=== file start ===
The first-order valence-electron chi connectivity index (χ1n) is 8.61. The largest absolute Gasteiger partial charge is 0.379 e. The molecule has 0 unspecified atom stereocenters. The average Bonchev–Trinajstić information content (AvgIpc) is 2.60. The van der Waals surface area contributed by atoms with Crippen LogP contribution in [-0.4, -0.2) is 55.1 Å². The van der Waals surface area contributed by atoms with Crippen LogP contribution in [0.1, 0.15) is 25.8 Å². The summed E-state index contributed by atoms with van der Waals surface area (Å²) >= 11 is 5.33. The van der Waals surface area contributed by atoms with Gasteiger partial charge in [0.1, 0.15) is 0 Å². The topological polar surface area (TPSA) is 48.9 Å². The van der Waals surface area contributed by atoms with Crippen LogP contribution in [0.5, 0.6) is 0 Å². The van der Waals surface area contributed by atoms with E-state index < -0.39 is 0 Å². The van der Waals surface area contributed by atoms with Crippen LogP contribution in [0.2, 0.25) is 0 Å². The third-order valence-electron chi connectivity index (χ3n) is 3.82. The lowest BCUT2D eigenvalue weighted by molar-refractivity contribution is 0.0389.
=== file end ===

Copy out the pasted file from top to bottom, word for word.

The first-order valence-electron chi connectivity index (χ1n) is 8.61. The largest absolute Gasteiger partial charge is 0.379 e. The molecule has 0 unspecified atom stereocenters. The average Bonchev–Trinajstić information content (AvgIpc) is 2.60. The van der Waals surface area contributed by atoms with Crippen LogP contribution in [-0.4, -0.2) is 55.1 Å². The van der Waals surface area contributed by atoms with Crippen LogP contribution in [0.1, 0.15) is 25.8 Å². The summed E-state index contributed by atoms with van der Waals surface area (Å²) >= 11 is 5.33. The van der Waals surface area contributed by atoms with Gasteiger partial charge in [0.1, 0.15) is 0 Å². The topological polar surface area (TPSA) is 48.9 Å². The van der Waals surface area contributed by atoms with Crippen LogP contribution in [0.5, 0.6) is 0 Å². The van der Waals surface area contributed by atoms with E-state index < -0.39 is 0 Å². The van der Waals surface area contributed by atoms with Crippen LogP contribution in [0.2, 0.25) is 0 Å². The third-order valence-electron chi connectivity index (χ3n) is 3.82. The lowest BCUT2D eigenvalue weighted by molar-refractivity contribution is 0.0389.